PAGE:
This post is about a short visit I made to the French Ministry for Europe and Foreign Affairs in the late 2000s.
In France, we sometimes simply call it the Quai d’Orsay. It is a metonymy as the building is located on the Quai d’Orsay, in the 7th arrondissement of Paris, between the Invalides and the Palais Bourbon (aka the National Assembly). You may also have heard of the Musée d’Orsay, located nearby too.
Here is what the main building looks like, not from the street, but from the inner gardens.
This building is a bit unique among all of the historical government buildings in Paris as it was designed and built (between 1844 and 1856) for such a function. All older government buildings had different purposes when they were created, they only became government buildings later.
Yes, it took 12 years to build it. There is a simple reason for that, it’s called the Revolution of 1848 (the construction probably was stopped for a while, political instability can do that).
I had the chance to visit the Quai d’Orsay when I lived in Paris between 2005 and 2010. This visit had nothing to do with my old job (you know, the one that brought me to the most unique places such as the Prime Minister’s office, or the room where some of the most precious artifacts of French history are stored).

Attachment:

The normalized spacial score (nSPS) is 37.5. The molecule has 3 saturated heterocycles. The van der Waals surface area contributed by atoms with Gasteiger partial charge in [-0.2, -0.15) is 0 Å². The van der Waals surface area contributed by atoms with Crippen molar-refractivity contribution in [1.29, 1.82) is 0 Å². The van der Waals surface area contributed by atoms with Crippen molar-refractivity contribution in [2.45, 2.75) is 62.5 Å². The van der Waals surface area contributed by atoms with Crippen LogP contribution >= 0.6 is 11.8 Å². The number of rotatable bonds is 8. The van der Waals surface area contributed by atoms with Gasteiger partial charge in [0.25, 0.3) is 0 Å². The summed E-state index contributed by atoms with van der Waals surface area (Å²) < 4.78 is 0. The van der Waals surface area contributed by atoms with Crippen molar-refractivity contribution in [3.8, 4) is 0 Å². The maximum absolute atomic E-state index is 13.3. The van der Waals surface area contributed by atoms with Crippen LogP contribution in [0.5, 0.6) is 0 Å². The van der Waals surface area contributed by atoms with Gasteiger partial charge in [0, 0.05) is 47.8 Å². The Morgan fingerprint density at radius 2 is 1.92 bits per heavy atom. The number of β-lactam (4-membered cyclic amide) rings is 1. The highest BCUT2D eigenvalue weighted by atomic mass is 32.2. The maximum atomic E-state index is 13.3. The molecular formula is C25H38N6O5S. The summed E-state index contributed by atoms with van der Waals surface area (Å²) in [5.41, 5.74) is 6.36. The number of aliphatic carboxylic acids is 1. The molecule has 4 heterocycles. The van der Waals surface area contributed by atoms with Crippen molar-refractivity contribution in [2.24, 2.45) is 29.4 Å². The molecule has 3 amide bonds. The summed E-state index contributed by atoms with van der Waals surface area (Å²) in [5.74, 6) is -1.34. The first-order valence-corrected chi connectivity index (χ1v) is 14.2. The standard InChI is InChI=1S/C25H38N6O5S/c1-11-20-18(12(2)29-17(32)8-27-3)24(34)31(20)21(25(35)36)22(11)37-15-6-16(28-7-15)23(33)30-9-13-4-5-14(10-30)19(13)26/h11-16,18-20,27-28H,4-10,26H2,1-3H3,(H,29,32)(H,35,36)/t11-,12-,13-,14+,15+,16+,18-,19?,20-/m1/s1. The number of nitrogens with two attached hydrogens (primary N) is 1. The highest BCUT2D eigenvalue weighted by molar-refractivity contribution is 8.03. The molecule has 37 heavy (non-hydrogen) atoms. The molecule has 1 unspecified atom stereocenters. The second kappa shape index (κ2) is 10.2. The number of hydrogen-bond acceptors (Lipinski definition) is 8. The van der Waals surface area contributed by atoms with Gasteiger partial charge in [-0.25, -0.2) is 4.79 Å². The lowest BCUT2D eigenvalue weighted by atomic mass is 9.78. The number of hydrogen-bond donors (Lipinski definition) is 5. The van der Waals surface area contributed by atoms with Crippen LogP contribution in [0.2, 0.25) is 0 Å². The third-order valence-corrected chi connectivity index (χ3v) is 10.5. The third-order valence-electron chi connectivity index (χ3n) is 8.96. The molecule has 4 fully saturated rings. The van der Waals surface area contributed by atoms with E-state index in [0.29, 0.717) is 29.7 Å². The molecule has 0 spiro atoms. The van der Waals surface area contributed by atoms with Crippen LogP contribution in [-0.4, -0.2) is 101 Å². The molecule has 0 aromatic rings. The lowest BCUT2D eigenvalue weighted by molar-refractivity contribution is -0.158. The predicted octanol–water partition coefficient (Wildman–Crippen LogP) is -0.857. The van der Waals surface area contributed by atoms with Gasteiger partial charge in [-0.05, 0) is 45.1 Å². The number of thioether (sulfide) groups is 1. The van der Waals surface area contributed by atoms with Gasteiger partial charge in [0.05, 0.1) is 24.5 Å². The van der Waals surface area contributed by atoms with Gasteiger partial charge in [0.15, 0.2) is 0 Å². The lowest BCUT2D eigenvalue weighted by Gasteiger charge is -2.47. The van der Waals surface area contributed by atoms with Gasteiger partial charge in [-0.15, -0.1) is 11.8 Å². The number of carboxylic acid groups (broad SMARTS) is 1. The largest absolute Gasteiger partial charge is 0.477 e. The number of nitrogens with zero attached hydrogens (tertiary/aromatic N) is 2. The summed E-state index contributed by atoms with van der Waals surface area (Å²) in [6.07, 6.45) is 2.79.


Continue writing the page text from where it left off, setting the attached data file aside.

I could visit the Ministry of Foreign Affairs thanks to the European Heritage Days. Every year, in September, all public buildings are open to the public (as they are public buildings) for a weekend. It was one of these weekends.
It’s always quite interesting to see such a building from the inside. And not just because it shows us the “reality” of the people that govern us, and how different it is from ours.
It also allowed us to see some pretty interesting artifacts:
The Treaty of Rome
The minister’s office and desk.
I remember being surprised by how small and basic that desk was. The minister was Bernard Kouchner at the time. And I wouldn’t be totally surprised if his choice for that desk was in order to give a specific image (of sobriety, of “always busy and all around the world, I never have time to sit at my desk for too long” and such). Let’s not forget that the man was a mediatic figure decades before getting involved in politics. He knew how to control his public image, he even was pretty good at it.
Not going to lie, I wouldn’t mind having this in my own office.
I forgot the details of the object (its age and such) but it was a big deal.
The Pont Alexandre III from the ministry.
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